The Health Promotion Board (HPB) has proposed to rise the legal smoking age from 18 to 21 in order to reduce the numbers of smokers in the country, even though the current percentage of smokers here is only 14.3 percent which is already one of the lowest in the world.
The organisation is also adopting various methods used from other countries such as the standardised packaging in Australia and rising up the legal smoking age in the New York City as a part of their study. Not only that, HPB have also implemented numerous approach such as the I Quit campaign and its’ helplines to aid smokers to stop. Moreover, one of their main reasons for such proposal is to deter young men from starting the bad habit during their National Service.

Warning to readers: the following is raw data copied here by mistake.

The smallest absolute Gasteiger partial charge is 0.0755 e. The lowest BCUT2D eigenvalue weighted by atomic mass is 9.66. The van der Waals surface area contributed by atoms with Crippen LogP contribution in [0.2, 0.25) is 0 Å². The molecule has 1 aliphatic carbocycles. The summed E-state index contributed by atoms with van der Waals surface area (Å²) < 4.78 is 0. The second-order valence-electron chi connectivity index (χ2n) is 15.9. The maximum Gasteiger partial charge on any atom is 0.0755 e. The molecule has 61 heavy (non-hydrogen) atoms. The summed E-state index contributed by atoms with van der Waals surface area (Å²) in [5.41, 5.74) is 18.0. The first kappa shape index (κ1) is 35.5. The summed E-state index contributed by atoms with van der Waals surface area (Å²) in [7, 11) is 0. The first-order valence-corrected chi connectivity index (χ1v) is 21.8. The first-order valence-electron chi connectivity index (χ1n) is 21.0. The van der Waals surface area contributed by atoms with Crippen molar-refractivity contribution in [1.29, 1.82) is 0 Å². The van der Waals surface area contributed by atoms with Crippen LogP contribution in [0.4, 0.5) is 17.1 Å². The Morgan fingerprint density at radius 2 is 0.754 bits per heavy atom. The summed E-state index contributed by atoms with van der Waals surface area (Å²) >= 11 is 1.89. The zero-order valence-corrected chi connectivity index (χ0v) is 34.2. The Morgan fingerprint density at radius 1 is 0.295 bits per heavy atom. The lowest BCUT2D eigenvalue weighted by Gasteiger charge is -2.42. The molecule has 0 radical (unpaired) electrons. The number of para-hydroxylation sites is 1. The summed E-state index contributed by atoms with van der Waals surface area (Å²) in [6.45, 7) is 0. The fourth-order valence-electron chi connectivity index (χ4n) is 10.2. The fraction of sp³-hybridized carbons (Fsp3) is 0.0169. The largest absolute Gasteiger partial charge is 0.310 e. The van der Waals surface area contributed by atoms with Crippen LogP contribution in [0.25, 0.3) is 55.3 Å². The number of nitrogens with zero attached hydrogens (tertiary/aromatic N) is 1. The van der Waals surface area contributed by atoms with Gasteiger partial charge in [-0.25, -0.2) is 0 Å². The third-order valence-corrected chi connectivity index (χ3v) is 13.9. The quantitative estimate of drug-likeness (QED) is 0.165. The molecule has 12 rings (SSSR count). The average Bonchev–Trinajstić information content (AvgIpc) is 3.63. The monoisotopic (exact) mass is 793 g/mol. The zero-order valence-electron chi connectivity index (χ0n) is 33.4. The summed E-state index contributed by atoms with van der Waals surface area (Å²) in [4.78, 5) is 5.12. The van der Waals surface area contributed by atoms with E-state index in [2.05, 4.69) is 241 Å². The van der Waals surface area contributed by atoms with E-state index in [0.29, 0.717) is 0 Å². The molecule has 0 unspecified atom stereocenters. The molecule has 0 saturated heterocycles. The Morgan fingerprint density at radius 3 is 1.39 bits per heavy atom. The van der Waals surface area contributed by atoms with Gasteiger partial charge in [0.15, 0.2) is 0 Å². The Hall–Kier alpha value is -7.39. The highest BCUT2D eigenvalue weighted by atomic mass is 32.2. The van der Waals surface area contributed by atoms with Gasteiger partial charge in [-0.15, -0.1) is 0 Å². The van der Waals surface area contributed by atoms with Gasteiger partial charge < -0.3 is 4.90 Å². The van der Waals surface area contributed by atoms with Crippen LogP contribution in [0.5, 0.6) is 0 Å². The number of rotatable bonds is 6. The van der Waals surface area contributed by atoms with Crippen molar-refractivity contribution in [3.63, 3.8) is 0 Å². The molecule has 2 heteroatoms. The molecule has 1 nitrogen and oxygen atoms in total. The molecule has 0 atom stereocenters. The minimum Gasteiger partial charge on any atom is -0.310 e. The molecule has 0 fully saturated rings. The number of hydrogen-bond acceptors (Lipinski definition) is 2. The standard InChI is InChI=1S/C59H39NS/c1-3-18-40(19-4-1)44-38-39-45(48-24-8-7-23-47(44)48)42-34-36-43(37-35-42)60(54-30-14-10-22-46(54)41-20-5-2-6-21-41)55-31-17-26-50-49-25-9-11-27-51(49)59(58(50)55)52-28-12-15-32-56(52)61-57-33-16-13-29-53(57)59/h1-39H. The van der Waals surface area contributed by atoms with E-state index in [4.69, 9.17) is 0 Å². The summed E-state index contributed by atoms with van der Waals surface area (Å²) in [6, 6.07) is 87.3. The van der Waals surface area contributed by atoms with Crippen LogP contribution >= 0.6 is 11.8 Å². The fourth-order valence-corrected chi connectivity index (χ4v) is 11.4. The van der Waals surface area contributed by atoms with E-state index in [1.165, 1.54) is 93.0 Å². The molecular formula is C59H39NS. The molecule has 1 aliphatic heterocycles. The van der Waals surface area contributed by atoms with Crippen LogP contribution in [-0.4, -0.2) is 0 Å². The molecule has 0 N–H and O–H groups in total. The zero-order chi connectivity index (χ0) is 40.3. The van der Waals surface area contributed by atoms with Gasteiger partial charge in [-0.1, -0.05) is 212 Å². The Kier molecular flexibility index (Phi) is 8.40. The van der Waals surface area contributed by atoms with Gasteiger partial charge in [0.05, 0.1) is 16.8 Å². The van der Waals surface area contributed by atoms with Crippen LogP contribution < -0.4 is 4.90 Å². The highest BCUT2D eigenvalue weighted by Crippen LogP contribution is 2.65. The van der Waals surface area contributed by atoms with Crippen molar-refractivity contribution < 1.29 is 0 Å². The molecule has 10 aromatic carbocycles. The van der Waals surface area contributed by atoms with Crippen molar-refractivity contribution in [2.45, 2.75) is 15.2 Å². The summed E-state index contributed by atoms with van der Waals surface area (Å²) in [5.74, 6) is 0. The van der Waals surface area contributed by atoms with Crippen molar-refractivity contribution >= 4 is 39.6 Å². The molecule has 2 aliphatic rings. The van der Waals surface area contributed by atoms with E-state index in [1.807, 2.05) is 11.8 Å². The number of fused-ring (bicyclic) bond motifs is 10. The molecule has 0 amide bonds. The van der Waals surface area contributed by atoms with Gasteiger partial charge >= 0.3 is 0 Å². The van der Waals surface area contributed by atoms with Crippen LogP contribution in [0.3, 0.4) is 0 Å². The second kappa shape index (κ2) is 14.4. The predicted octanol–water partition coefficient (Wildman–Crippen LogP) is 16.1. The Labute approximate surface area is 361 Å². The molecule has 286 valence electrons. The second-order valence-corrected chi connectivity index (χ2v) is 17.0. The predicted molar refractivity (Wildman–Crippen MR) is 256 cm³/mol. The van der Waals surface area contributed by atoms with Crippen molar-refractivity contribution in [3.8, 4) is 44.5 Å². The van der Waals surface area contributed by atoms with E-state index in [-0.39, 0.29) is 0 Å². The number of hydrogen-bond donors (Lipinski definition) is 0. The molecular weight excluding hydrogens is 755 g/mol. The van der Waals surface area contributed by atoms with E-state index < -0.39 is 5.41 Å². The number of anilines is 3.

Instead of rising the smoking legal age to prevent one from lighting up, HPB should focus on educating the repercussion of smoking to tackle this problem. Although awareness was informed to many from a young age, these campaigns only lasted up to their secondary school level. Many would argue that the lessons learnt are sufficient to scare one from doing so.
However, these campaigns are not being enforced in the tertiary levels and during the National Service period. During these times, despite one would be mature to think, the higher amount of peer pressure combined with the decreasing awareness level would result many to start the custom.
Awareness and education should be implemented crucially during the post-secondary education and National Service period to constantly remind one of the side effects of smoking. By these, the main objective of the HPB would then be achieved.